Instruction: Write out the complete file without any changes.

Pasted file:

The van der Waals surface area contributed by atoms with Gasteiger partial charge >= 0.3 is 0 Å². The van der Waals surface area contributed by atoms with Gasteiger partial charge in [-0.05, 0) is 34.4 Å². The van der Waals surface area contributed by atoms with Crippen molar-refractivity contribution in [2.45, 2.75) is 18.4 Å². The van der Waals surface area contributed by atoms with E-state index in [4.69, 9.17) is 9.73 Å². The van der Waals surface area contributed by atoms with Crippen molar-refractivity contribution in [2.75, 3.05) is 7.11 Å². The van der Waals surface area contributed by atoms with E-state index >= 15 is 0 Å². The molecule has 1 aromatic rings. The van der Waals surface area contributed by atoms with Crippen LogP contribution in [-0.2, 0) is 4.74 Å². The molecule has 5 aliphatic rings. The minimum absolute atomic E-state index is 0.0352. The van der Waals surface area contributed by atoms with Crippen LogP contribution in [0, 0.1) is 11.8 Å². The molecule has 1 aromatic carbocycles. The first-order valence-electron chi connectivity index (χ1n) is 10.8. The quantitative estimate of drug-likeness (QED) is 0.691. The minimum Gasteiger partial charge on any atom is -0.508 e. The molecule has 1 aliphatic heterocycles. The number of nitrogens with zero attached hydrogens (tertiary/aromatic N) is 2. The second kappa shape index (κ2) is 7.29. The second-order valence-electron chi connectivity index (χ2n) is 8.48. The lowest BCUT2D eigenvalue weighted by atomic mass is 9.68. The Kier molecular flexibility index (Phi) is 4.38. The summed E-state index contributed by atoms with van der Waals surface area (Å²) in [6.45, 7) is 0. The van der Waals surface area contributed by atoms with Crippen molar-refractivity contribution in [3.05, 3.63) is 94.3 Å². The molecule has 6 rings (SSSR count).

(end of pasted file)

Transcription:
The van der Waals surface area contributed by atoms with Gasteiger partial charge >= 0.3 is 0 Å². The van der Waals surface area contributed by atoms with Gasteiger partial charge in [-0.05, 0) is 34.4 Å². The van der Waals surface area contributed by atoms with Crippen molar-refractivity contribution in [2.45, 2.75) is 18.4 Å². The van der Waals surface area contributed by atoms with E-state index in [4.69, 9.17) is 9.73 Å². The van der Waals surface area contributed by atoms with Crippen molar-refractivity contribution in [2.75, 3.05) is 7.11 Å². The van der Waals surface area contributed by atoms with E-state index >= 15 is 0 Å². The molecule has 1 aromatic rings. The van der Waals surface area contributed by atoms with Crippen LogP contribution in [-0.2, 0) is 4.74 Å². The molecule has 5 aliphatic rings. The minimum absolute atomic E-state index is 0.0352. The van der Waals surface area contributed by atoms with Crippen LogP contribution in [0, 0.1) is 11.8 Å². The molecule has 1 aromatic carbocycles. The first-order valence-electron chi connectivity index (χ1n) is 10.8. The quantitative estimate of drug-likeness (QED) is 0.691. The minimum Gasteiger partial charge on any atom is -0.508 e. The molecule has 1 aliphatic heterocycles. The number of nitrogens with zero attached hydrogens (tertiary/aromatic N) is 2. The second kappa shape index (κ2) is 7.29. The second-order valence-electron chi connectivity index (χ2n) is 8.48. The lowest BCUT2D eigenvalue weighted by atomic mass is 9.68. The Kier molecular flexibility index (Phi) is 4.38. The summed E-state index contributed by atoms with van der Waals surface area (Å²) in [6.45, 7) is 0. The van der Waals surface area contributed by atoms with Crippen molar-refractivity contribution in [3.05, 3.63) is 94.3 Å². The molecule has 6 rings (SSSR count).